That the credit cooperatives established in Poland by the Joint Distribution Committee are the strongest factor in the rebuilding of the economic life of the Jews of that country, was the consensus of opinion expressed at the united annual conference of the Federation of Jewish Cooperatives which met in Warsaw during the latter part of June.
At the same time delegates of fifty Gemilath Chesed (Free Loan) Kassas of the Warsaw district found it necessary to send a cablegram to the Joint Distribution Committee appealing for further aid in saving Polish Jewry “which is suffering immensely through the great economic crisis.”
Several hundred delegates attended the convention of the Federation of Credit Cooperatives, which consists of Kassas organized by the Joint Distribution Comittee, the American Joint Reconstruction Foundation (in which the Jewish Colonization Association is a partner) and other interested organizations.
Dr. Leib Silberstein, chairman of the board of directors of the Federation, declared, in his report, that the success of the credit cooperatives had far exceeded the most sanguine expectations of their organizers. They have developed, he said, according to advices received at national headquarters of the Allied Jewish Campaign, into the strongest factor in the economic reconstruction not only of the Jews of Poland, but of the Jews in many other East European countries.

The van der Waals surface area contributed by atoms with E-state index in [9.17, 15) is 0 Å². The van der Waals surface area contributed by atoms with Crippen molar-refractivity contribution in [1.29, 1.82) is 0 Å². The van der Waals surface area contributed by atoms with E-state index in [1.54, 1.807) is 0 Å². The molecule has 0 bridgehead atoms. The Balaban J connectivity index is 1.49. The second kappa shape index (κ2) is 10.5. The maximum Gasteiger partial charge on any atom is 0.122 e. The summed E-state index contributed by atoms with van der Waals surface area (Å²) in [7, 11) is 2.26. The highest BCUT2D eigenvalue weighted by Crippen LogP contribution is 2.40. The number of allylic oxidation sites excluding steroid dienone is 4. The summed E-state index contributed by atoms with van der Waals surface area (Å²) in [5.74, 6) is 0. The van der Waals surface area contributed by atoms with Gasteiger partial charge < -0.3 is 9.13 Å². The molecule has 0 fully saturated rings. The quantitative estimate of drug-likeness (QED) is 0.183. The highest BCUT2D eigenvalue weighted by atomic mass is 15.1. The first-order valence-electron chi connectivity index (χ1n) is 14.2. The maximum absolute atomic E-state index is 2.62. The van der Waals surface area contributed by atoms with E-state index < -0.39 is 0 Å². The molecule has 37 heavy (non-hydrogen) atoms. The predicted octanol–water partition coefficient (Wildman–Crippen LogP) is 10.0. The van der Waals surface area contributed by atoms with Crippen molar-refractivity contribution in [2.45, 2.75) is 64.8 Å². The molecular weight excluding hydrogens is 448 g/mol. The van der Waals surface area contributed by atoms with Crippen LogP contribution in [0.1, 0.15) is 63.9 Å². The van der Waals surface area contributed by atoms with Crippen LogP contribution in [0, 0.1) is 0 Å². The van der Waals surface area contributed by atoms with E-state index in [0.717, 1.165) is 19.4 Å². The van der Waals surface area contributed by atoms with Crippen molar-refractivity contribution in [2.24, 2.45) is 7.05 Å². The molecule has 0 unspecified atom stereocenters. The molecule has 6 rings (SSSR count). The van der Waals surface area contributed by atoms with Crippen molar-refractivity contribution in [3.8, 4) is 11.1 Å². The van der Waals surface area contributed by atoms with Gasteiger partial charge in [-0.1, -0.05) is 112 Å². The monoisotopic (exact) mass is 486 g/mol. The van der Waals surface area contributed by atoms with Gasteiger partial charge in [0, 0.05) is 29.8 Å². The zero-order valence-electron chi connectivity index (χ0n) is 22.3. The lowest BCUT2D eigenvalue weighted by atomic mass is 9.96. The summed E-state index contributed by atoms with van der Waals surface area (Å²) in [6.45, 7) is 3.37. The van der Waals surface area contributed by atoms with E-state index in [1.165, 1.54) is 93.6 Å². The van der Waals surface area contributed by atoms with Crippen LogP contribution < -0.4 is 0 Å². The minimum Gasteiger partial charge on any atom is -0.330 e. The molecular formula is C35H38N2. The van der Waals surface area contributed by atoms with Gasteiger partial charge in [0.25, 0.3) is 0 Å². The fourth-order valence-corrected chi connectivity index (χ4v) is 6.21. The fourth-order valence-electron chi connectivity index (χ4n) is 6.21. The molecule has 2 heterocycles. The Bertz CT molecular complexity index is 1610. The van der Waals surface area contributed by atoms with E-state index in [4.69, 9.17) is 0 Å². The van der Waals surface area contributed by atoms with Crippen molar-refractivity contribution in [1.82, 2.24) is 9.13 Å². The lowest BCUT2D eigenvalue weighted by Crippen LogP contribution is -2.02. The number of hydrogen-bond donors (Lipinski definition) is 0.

It was demonstrated at the convention that the Jewish Credit Cooperative movement embraces the greatest part of the Polish-Jewish population. There are credit-Kassas in practically every city and town. Although the development of the movement, it was made clear, is continuous, it is suffering because of the serious economic crisis, which, affecting the whole country, is inflicting especial hardships on the Jews. Nevertheless, the convention felt, that with the continued assistance of American Jewry, it will be possible eventually, to carry the development of the cooperatives to a point where no outside assistance will be necessary.
Gratitude was expressed at the convention to the Jews of America for their many manifestations of solidarity with the suffering Jews of Eastern Europe and for the continuance, through the Allied Jewish Campaign, of their efforts to ameliorate the condition of the vast numbers who are still struggling to rebuild their lives on the ashes of the great disaster that began in 1914.